The Stockinbingal to Parkes section of Inland Rail will involve upgrades along 173km of existing rail corridor between the towns of Stockinbingal and Parkes in south/central New South Wales.
Structures in this section of track need to be modified to accommodate the height and width of double-stacked freight trains.
Some of the works we’re planning include:
- increasing vertical clearance on the Lachlan River Rail Bridge in Forbes
- increasing vertical clearance under the Wyndham Avenue Road Bridge in Forbes
- building a new crossing loop north of the Daroobalgie Road level crossing
Other clearance and safety works include modifying Forbes Railway Station and several existing crossing loops, structures and utilities along the line.
The project is now in the reference design stage. During this time, we are conducting various environmental and technical investigations, engineering and design, hydrology studies and consulting with key stakeholders, communities and landowners to finalise plans for this project.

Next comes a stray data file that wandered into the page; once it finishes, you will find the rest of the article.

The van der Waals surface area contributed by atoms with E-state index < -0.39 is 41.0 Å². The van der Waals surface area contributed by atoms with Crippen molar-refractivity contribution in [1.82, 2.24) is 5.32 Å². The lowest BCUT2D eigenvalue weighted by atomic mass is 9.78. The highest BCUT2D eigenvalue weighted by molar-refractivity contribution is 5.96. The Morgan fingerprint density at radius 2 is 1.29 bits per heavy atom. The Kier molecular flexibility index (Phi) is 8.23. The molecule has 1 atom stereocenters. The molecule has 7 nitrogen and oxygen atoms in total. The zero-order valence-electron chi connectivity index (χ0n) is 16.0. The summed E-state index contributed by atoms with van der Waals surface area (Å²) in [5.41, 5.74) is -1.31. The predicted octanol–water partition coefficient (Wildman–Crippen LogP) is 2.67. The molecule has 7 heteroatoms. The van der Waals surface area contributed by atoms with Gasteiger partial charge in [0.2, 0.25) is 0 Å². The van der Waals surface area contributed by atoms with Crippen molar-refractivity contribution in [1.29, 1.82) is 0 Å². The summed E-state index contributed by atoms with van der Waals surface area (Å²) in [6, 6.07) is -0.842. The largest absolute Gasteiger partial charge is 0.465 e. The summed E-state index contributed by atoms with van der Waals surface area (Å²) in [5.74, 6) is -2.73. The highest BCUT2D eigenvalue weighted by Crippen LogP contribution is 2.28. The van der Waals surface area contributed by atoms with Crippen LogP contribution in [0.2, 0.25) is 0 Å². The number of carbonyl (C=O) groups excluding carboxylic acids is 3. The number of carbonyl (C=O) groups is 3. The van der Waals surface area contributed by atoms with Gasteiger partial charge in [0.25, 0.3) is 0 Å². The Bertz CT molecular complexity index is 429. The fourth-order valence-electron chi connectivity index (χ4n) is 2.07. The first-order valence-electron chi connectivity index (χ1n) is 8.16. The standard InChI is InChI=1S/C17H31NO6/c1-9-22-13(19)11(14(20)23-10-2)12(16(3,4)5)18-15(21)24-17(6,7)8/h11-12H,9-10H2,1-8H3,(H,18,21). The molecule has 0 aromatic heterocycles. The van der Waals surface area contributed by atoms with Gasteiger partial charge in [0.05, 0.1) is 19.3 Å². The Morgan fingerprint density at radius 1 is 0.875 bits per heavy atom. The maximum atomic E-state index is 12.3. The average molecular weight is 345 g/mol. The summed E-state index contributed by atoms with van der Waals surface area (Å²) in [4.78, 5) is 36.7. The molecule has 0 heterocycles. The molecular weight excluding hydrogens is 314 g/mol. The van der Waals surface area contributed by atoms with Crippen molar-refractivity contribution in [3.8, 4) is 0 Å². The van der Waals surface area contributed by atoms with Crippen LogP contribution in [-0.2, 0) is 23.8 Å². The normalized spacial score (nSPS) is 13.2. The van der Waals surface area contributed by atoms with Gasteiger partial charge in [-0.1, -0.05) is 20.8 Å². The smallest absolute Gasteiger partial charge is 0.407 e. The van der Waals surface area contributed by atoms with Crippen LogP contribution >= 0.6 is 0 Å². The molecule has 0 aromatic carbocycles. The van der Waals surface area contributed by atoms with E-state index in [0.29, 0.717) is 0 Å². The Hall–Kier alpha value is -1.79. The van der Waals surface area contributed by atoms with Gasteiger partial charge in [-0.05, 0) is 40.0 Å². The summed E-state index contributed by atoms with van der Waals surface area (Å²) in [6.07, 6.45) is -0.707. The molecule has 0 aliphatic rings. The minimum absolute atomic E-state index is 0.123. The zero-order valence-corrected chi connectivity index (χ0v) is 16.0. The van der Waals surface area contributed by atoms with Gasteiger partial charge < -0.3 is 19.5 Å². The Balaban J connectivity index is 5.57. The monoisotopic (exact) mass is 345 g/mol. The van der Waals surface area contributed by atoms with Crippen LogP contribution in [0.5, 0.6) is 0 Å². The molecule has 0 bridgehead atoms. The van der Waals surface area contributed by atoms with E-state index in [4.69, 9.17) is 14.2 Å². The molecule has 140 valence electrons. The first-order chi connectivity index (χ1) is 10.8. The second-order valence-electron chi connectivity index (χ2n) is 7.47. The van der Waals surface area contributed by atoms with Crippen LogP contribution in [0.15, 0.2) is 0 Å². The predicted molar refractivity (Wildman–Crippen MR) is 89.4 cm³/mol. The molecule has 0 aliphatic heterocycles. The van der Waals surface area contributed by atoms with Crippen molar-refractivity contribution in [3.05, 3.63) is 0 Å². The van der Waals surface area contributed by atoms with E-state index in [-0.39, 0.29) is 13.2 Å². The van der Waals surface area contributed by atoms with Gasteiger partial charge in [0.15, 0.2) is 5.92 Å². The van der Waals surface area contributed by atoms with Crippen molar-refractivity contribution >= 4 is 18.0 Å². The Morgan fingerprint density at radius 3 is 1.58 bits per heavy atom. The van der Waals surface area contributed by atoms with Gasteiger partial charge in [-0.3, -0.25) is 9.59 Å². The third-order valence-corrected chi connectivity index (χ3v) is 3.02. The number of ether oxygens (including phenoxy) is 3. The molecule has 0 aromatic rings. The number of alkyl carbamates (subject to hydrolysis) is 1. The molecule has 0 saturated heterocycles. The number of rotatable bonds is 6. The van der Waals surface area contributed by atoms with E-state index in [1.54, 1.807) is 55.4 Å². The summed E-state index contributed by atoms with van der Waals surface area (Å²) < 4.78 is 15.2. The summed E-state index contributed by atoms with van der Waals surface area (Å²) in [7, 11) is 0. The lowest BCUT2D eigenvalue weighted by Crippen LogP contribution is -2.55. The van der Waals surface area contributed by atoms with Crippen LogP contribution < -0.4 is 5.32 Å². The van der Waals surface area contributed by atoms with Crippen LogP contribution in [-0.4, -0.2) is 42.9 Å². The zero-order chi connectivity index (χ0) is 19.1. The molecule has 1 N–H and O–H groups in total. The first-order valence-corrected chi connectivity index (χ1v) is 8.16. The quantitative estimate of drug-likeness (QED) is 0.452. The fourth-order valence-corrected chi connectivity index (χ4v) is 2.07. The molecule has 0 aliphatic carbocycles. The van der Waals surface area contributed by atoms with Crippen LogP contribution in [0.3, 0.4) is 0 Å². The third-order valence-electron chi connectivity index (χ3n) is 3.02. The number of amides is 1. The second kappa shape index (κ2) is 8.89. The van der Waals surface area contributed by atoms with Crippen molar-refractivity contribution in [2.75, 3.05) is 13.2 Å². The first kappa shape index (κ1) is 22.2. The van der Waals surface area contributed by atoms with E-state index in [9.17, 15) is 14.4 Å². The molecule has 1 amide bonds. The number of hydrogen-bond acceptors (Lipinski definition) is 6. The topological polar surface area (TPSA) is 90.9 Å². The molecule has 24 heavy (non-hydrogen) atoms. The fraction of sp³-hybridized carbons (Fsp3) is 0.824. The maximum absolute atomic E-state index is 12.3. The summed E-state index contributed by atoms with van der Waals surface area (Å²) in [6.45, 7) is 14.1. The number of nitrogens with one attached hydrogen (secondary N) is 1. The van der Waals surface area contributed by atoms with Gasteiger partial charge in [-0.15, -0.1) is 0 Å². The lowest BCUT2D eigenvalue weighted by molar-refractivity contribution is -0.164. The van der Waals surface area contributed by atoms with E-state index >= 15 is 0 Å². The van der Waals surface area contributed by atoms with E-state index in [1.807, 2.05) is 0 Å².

Modifying existing structures and rail tracks to support transport of double-stacked freight trains and building a new crossing loop
Enhancement works will take place on the existing track from Stockinbingal to Parkes. This track passes through the communities of Milvale, Bribbaree, Quandialla, Caragabal and Forbes.
We have developed an interactive map of the current project design. Drop a pin on the map to add your comment. Your feedback will help us get a better understanding of key issues from a community perspective.
October 23, 2020
Inland Rail Scholarships supporting aspiring local students
The Inland Rail Scholarships program offers undergraduate degree students living near the Inland Rail alignment financial assistance of $5,000 per year of study. Applications are now open for students studying at Charles Sturt University in 2021.
October 23, 2020
New tennis court nets a hit with locals
It’s game, set and match for the Wirrinya Progress & Sports Association following the delivery of new tennis nets for its 100-year-old courts.